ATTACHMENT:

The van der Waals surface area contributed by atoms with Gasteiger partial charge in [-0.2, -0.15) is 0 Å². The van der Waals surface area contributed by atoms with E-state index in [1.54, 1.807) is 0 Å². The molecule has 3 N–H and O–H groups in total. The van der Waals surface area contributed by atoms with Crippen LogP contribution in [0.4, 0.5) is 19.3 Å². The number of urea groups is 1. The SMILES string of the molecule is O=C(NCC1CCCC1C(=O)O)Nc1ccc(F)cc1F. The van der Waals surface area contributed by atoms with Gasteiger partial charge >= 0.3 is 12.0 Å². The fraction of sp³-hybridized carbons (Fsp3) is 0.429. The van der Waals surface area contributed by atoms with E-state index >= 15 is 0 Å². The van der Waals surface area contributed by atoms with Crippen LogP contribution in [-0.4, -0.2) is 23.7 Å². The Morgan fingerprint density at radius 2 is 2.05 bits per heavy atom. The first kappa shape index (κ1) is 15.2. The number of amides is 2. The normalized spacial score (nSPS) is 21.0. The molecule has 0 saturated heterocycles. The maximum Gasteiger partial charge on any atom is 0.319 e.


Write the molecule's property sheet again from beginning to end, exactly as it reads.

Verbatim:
The van der Waals surface area contributed by atoms with Gasteiger partial charge in [-0.2, -0.15) is 0 Å². The van der Waals surface area contributed by atoms with E-state index in [1.54, 1.807) is 0 Å². The molecule has 3 N–H and O–H groups in total. The van der Waals surface area contributed by atoms with Crippen LogP contribution in [0.4, 0.5) is 19.3 Å². The number of urea groups is 1. The SMILES string of the molecule is O=C(NCC1CCCC1C(=O)O)Nc1ccc(F)cc1F. The van der Waals surface area contributed by atoms with Gasteiger partial charge >= 0.3 is 12.0 Å². The fraction of sp³-hybridized carbons (Fsp3) is 0.429. The van der Waals surface area contributed by atoms with E-state index >= 15 is 0 Å². The van der Waals surface area contributed by atoms with Crippen LogP contribution in [-0.4, -0.2) is 23.7 Å². The Morgan fingerprint density at radius 2 is 2.05 bits per heavy atom. The first kappa shape index (κ1) is 15.2. The number of amides is 2. The normalized spacial score (nSPS) is 21.0. The molecule has 0 saturated heterocycles. The maximum Gasteiger partial charge on any atom is 0.319 e.